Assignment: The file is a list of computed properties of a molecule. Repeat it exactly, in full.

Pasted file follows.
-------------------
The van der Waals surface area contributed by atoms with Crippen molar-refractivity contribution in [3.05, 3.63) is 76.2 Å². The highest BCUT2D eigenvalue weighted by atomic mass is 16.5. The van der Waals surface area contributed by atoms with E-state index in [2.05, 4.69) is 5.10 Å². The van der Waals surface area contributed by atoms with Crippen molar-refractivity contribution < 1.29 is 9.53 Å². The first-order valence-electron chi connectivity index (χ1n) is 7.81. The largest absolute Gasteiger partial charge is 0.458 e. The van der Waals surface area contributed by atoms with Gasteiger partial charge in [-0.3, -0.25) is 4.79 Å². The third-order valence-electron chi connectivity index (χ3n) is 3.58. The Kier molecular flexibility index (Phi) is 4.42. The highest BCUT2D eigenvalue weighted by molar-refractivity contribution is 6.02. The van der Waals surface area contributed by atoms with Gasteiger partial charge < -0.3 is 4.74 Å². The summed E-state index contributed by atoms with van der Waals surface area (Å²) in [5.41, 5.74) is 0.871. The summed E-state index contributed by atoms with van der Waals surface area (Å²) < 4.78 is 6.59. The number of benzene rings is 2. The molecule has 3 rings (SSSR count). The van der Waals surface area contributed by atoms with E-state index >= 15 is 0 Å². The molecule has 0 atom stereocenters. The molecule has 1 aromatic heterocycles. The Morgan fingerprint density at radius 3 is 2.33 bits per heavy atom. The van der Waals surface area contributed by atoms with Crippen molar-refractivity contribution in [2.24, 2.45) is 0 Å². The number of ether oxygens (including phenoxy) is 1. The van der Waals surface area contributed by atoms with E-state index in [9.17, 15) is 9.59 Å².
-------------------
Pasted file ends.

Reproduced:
The van der Waals surface area contributed by atoms with Crippen molar-refractivity contribution in [3.05, 3.63) is 76.2 Å². The highest BCUT2D eigenvalue weighted by atomic mass is 16.5. The van der Waals surface area contributed by atoms with E-state index in [2.05, 4.69) is 5.10 Å². The van der Waals surface area contributed by atoms with Crippen molar-refractivity contribution < 1.29 is 9.53 Å². The first-order valence-electron chi connectivity index (χ1n) is 7.81. The largest absolute Gasteiger partial charge is 0.458 e. The van der Waals surface area contributed by atoms with Gasteiger partial charge in [-0.3, -0.25) is 4.79 Å². The third-order valence-electron chi connectivity index (χ3n) is 3.58. The Kier molecular flexibility index (Phi) is 4.42. The highest BCUT2D eigenvalue weighted by molar-refractivity contribution is 6.02. The van der Waals surface area contributed by atoms with Gasteiger partial charge < -0.3 is 4.74 Å². The summed E-state index contributed by atoms with van der Waals surface area (Å²) in [5.41, 5.74) is 0.871. The summed E-state index contributed by atoms with van der Waals surface area (Å²) < 4.78 is 6.59. The number of benzene rings is 2. The molecule has 3 rings (SSSR count). The van der Waals surface area contributed by atoms with E-state index >= 15 is 0 Å². The molecule has 0 atom stereocenters. The molecule has 1 aromatic heterocycles. The Morgan fingerprint density at radius 3 is 2.33 bits per heavy atom. The van der Waals surface area contributed by atoms with Crippen molar-refractivity contribution in [2.24, 2.45) is 0 Å². The number of ether oxygens (including phenoxy) is 1. The van der Waals surface area contributed by atoms with E-state index in [9.17, 15) is 9.59 Å².